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There weren't all that many ways to react to an explosion.

Thankfully, Scotty knew most of them by instinct, and apparently, so did Neva.

He was grabbing the device off of the table and shoving it into a handy pocket, even as she grabbed hold of the nearest handbag and arm-shoveled the platinum into it, and all of that before the ringing had fully faded from his ears. Whatever it was that blew up was further back in the building, and neither of them wanted to hang about and find out who decided to come calling.

"Where you followed?!" she hissed, making for the opposite direction of the explosion, which just happened to be the front door.

"No! Friends o' yers?!" he hissed right back, following and pulling the phaser off his hip to cover their retreat.

"I sure hope not," she muttered, shoving past the Rigellian, who was yelling in his native at her.

Everyone else was conspicuously absent. Whether they were in on it, or just in on something and not wanting caught up in something else, Scotty didn't know and didn't care.

They burst out into the market, and then Neva reached back, grabbed his wrist and started dragging him through the crowd; he barely had time to reholster his phaser before he was going along for the ride.

The market didn't appear to take much notice to the chaos left back at the cafe. The crowds were lighter, though, than they had been. Neva seemed to know where she was going, which was more than Scotty could claim; he had studied the maps, but he couldn't compare to someone who lived there.

Even so, he was sort of surprised when she dragged him back behind a market stall, then crouched down.

As far as Scotty was concerned, they were still far too close to whomever decided to try to blow them to smithereens, but the minute he went to tell her that -- quietly, mind -- she clapped a hand over his mouth and whispered in his ear, "If it's my friends and not yours, they're going to be in more than one place."

Working with Neva was going to be a trial. Even being quite effectively shut up, her scent was enough to immediately make at least two-thirds of his nerve endings spark to life and make him feel heady. Especially that close up. Adding in the adrenaline, and Scotty was proud of himself for being coherent, let alone capable of action. Albeit dizzy-feeling action. He managed to wrench his head to the side, whispering back, "I know I wasn't followed."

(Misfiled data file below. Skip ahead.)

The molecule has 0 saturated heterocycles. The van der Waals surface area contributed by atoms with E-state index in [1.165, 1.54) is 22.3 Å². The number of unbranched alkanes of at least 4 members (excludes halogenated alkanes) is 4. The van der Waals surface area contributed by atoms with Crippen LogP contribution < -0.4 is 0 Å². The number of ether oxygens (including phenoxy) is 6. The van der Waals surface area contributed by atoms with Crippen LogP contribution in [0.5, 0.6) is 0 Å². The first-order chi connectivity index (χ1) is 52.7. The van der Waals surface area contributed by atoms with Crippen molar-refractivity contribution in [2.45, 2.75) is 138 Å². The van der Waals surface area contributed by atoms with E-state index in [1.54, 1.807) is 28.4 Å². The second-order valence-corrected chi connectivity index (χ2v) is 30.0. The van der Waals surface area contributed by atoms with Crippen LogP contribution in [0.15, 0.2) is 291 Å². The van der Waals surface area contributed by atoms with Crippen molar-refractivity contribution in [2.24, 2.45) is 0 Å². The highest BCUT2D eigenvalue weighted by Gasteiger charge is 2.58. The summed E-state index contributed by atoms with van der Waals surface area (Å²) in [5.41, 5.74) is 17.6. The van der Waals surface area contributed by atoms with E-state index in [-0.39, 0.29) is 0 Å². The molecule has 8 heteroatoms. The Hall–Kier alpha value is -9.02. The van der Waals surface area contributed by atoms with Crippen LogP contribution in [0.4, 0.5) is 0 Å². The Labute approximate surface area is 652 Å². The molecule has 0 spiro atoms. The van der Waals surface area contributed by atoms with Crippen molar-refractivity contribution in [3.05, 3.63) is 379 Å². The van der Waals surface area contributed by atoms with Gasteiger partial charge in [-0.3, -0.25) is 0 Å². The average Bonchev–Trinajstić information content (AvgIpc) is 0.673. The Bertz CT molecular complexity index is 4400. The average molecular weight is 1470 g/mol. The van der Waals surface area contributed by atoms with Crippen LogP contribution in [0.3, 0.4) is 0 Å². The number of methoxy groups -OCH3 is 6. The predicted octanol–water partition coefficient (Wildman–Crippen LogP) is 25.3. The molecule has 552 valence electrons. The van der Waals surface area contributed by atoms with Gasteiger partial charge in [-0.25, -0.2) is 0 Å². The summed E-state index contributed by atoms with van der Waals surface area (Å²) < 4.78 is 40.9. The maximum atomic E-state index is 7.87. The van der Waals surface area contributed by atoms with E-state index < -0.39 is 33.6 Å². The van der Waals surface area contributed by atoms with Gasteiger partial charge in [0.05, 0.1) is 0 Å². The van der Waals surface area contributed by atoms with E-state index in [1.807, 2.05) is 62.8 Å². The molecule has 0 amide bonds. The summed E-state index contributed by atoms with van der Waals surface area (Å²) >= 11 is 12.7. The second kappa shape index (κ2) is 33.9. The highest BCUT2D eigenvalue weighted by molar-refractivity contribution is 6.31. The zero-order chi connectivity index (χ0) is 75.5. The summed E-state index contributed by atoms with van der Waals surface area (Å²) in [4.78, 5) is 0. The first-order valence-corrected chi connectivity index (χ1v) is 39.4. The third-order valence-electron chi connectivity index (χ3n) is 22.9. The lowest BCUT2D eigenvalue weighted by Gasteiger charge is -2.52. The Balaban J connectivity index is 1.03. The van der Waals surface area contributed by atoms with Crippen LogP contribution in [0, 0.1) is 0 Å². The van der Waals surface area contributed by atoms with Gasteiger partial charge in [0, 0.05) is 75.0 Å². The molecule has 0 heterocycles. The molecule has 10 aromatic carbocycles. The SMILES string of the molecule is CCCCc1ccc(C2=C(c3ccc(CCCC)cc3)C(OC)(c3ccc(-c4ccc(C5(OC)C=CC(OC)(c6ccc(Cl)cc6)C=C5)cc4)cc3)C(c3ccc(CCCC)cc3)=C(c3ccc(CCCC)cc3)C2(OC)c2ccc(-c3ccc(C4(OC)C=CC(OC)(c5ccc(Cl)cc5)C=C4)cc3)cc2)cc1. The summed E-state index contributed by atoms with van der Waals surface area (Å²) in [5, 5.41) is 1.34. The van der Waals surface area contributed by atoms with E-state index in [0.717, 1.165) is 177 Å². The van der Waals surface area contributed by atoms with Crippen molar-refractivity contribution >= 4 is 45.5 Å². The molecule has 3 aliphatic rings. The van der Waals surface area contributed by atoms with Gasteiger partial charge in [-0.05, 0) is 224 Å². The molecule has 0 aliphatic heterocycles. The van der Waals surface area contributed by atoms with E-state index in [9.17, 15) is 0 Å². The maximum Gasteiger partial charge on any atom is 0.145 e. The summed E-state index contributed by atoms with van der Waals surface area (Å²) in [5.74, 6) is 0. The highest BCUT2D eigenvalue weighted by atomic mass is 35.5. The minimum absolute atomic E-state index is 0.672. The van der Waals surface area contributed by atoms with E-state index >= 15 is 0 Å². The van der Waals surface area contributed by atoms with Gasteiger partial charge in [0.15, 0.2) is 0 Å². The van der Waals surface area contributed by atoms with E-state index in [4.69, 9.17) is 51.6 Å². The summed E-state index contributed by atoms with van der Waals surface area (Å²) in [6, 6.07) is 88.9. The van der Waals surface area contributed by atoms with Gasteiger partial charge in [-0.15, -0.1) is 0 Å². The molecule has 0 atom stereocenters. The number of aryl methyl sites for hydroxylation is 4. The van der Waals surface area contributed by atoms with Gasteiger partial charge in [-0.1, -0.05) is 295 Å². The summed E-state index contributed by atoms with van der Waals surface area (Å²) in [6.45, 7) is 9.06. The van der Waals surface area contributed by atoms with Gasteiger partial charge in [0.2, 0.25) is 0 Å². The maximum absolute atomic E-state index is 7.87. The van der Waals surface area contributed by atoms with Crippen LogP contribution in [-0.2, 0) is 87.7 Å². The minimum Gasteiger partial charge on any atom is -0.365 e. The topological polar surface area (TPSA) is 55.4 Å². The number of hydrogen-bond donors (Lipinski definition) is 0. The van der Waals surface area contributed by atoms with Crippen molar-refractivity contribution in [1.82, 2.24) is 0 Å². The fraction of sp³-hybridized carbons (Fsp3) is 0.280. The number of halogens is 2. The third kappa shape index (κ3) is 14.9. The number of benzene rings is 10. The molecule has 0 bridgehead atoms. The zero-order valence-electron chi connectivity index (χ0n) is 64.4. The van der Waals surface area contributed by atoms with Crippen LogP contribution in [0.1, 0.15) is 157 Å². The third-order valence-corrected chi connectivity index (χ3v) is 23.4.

"Pity," she answered, on a breath.

It probably was a pity. The only people who could have possibly followed him would have been Starfleet. Her, on the other hand -- the entire Orion Syndicate, all of whom would be very, very displeased about that device falling into the wrong hands.

Scratch the probably. It absolutely was a pity.

"Gotta plan?" he asked, at some short length.

Neva peeked her head around the corner, taking in the crowd. After a moment, she pulled back. "Follow me, and don't get distracted."

Scotty nodded, resolutely, but he couldn't help his next thought:

I'm in a lot o' trouble.

The plan, shared over two blocks and a couple of alleys, was to make it to the subway and then take a train to the city center, and they would then try to catch a taxi and reach the spaceport above ground, where they were less likely to get ambushed. But if they really were surrounded, then going to the nearest, easiest to reach subway station might be suicidal, so they had to go out of their way. Then, the additional problem with that plan was that it left them exposed on the surface until they did reach the other station, and while there was ample cover, they were still dangerously visible.

The market was the easiest place to hide, in the crowd, but it was also the most obvious. Especially given where they left from.

That was how they ended up in the likewise busy clubbing district, some six blocks later, and how Scotty ended up with the exceptionally warm arm of an Orion woman inside of his coat, around his waist, making it absolutely clear why Neva had admonished him not to get distracted. Because no matter how much he didn't want to get blown up, or take disruptor fire, or how much he did want to get to the spaceport and meet his contact, there was just no way not to get distracted by that, and by the scent of her hair, and the silky smooth of the skin on her shoulder, where his arm rested around her, and--

--she pinched him in the side hard enough to make him yelp. "Don't. Get. Distracted."

"Ow," Scotty protested back, vehemently and maybe, honestly, a wee bit petulantly. "That's easy for you to say."

Neva scoffed, but she patted his side where she'd pinched him. "Don't knock yourself, Starfleet, it's not that easy."

Well, that was enough to make him blink and forget about the pinch. He raised his eyebrows. "Really?"

Neva smirked, the sort that was hiding a grin, and didn't look over. "Don't let it get to your head, either."

"Ye say a lot o' 'don't', if ye haven't noticed," he said, but only after he failed to stop himself from grinning.

"Men. What can I say?" She wove them expertly between couples, out partying and some of them quite drunk. "Just act natural, and we'll both try not to get distracted."

Easier said than done, but Scotty could honestly find no complaint with that.

They survived boarding the subway, and while they didn't let their guards down, it was still a relief. Most of the riders were party-goers heading home, or shift workers headed out to work the graveyard shift, and Neva was the only Orion on the train. Not that the Syndicate couldn't afford to hire assassins of other species, but that was probably less likely.

At least, Scotty hoped so.